The area became a “Trucial Coast” in 1820 when Britain signed a treaty with the rulers. Bani Yas tribe, (the descendants of which are still ruling Middle East) is said to have settled at Creek in the year 1833. Fishing, pearling and trade became the chief occupations of the residents of Dubai creek. During the 1870’s Dubai was the leading trade port of the Gulf region which brought Iranian traders to the emirate in 1902.
The twentieth century was the beginning of a new Dubai, the Diera side of Dubai creek attracted business men from far and wide.
Dubai investment saw its dawn with the discovery of oil in this area during the 1950’s. In the next decade more Indians and Pakistanis populated the area. When oil was discovered in Dubai’s oil field in 1966 Sheik Rashid (the ruler) used the oil profits for development projects in Dubai. It was during this bout that good roads, schools and hospitals were built in Dubai; latest communication networks were laid down in and around the city. Dubai International Airport was renovated with a new terminal building. The world’s largest port was also built at that time; welcoming traders from all corners of the world.
The reason why Dubai attracted world’s attention was the unrivaled infrastructure, no taxes and flexible/friendly conditions for emigrants. All these factors contributed to the business development of Dubai with investors from Asian, African and other continents. Tourism also thrived during that time period.
The rulers of Abu Dhabi and Dubai always wanted to have a confederation of emirates; in 1971 Dubai, Abu Dhabi, Sharjah, Umm Al Quwain, Ajman and Fujairah became the “United Arab Emirates” (Ras Al Khaimah also joined in 1972).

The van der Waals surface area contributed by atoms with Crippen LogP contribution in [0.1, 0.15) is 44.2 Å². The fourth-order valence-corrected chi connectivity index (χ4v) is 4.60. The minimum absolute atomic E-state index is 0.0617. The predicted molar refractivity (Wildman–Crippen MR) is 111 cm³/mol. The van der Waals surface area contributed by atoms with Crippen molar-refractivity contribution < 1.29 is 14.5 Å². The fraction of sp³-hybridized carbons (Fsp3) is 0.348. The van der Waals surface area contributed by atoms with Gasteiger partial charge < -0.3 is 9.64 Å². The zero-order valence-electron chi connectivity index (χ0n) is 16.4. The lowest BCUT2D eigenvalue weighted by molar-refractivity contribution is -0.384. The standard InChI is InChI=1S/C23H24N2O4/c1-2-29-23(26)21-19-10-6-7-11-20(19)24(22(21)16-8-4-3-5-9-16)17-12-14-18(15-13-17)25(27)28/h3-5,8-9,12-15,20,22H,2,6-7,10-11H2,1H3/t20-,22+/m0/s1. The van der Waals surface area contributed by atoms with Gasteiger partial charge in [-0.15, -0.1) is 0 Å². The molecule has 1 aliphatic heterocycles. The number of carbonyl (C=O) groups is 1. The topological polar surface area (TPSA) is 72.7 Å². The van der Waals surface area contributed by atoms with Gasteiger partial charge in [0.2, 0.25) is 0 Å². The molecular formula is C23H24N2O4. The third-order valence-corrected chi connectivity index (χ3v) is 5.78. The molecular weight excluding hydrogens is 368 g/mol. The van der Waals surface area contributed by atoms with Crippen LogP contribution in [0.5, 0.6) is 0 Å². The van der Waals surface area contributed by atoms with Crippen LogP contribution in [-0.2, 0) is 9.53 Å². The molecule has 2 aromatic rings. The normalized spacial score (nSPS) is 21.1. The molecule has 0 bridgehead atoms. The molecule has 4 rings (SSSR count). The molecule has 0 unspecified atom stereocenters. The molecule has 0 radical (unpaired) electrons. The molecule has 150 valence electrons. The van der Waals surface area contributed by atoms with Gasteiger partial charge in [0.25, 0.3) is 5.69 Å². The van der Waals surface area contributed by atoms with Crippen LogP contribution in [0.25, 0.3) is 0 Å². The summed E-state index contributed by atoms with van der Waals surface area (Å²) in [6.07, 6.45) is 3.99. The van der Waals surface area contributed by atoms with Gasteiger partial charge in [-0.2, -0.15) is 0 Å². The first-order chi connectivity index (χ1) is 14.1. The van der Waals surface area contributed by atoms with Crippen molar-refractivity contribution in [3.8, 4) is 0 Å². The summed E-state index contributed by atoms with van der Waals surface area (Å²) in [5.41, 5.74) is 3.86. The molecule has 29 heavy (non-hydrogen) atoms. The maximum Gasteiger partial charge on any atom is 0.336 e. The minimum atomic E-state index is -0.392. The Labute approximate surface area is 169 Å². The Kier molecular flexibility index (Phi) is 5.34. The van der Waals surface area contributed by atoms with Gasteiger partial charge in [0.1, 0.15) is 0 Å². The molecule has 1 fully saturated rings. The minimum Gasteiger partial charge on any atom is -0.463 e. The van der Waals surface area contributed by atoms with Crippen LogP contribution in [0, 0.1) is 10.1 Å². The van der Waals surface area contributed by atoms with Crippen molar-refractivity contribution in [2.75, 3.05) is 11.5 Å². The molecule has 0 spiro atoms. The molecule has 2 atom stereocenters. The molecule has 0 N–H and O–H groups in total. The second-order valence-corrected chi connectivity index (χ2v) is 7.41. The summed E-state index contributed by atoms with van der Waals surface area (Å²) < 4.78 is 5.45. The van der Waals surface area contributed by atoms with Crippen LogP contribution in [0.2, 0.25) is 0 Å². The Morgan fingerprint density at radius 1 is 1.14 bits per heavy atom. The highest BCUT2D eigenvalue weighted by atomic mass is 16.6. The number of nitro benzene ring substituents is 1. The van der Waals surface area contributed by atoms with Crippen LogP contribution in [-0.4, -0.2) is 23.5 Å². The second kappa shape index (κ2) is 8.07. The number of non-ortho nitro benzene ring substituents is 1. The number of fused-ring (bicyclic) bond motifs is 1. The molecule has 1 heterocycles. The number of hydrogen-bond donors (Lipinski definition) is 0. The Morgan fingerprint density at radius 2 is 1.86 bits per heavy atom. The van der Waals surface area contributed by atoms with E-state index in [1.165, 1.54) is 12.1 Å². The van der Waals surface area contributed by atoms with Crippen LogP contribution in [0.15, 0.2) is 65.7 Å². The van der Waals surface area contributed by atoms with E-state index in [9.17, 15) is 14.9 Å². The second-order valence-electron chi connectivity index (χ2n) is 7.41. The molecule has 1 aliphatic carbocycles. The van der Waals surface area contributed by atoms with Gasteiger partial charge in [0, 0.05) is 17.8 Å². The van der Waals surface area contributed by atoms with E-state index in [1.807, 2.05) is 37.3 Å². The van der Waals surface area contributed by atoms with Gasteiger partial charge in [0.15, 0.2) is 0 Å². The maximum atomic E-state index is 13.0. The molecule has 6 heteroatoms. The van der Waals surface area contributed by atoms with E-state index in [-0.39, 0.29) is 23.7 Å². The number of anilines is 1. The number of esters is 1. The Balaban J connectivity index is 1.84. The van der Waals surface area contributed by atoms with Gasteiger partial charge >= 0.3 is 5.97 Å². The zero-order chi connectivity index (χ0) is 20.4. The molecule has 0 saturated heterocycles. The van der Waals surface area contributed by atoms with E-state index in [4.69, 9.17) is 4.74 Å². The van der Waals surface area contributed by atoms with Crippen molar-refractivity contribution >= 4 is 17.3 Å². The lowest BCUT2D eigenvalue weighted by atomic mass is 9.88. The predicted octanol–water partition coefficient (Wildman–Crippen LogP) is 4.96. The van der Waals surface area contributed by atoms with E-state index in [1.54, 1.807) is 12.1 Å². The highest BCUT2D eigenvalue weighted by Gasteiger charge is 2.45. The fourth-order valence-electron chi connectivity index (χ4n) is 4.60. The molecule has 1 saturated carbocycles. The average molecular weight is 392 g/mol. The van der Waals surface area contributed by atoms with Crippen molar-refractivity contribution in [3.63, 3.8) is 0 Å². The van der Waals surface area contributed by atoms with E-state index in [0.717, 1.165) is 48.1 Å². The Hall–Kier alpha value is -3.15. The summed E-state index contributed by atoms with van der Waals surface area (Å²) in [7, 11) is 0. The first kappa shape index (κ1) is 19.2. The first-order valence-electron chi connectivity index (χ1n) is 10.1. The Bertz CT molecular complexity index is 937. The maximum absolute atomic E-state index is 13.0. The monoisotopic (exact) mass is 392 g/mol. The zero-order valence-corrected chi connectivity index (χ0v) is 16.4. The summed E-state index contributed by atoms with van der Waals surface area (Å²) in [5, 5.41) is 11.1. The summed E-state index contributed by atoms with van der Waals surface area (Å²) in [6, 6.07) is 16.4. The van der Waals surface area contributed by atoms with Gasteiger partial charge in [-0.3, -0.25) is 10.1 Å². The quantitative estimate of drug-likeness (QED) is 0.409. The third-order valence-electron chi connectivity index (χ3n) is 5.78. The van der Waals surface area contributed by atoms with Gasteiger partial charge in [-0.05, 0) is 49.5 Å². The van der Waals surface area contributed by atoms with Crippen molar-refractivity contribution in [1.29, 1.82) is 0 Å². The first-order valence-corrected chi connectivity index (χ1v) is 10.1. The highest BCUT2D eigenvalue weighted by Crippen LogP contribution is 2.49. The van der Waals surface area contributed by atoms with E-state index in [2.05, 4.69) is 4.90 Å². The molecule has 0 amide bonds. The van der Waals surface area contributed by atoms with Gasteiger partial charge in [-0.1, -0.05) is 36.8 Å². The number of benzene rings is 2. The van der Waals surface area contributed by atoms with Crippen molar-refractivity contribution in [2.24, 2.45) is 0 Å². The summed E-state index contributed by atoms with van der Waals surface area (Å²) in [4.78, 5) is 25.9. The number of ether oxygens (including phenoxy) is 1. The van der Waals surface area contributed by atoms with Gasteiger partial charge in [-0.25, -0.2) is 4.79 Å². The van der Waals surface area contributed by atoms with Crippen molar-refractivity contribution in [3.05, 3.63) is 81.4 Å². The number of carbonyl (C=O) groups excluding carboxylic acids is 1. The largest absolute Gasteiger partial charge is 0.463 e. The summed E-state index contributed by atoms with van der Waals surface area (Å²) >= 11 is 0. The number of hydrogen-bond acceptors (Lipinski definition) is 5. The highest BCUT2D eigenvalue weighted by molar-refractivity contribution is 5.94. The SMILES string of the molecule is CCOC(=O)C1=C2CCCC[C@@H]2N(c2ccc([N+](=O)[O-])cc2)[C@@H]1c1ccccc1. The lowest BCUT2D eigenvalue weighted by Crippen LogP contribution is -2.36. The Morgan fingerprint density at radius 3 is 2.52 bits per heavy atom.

During the tenure of late Sheikh Zayed (the first president) of UAE, the country emerged as one of the world’s richest republics with more than US$ 17,000 annual GDP.
The city of Dubai is developed on the idea of “jet powered globalization”, this idea grabbed people from far-off areas to Dubai. Being the “Air Hub” of Middle East, Dubai is an important stop for all international flights. Daniel Brook writes about Dubai in his book “A History of Major Cities”, a brief excerpt of which is as follows:
Through a parallel strategy designed to lure multinational companies, Sheikh Mohammed successfully turned Dubai into the global business hub of the Middle East. In the early 1980s, Mohammed had breathed new life into the languishing Jebel Ali port by declaring it Dubai’s first “free zone.” The term was something of a misnomer. Free zones in many countries were simply areas where companies were exempt from taxation. But in Dubai, there were no corporate or income taxes to begin with; the government was funded largely with the profits of state-owned enterprises, oil revenues and sin taxes on alcohol.
The 1980’s and 90’s were the years, Dubai invested in becoming one of the alluring tourist destinations of the world.
Dubai real estate industry saw its bloom when in May 2002, a decree was issued according to which expatriates were granted rights to buy property freehold.
Today real estate companies are selling Dubai freehold properties to both the locals and the foreigners. Construction development projects also include a huge investment from international market.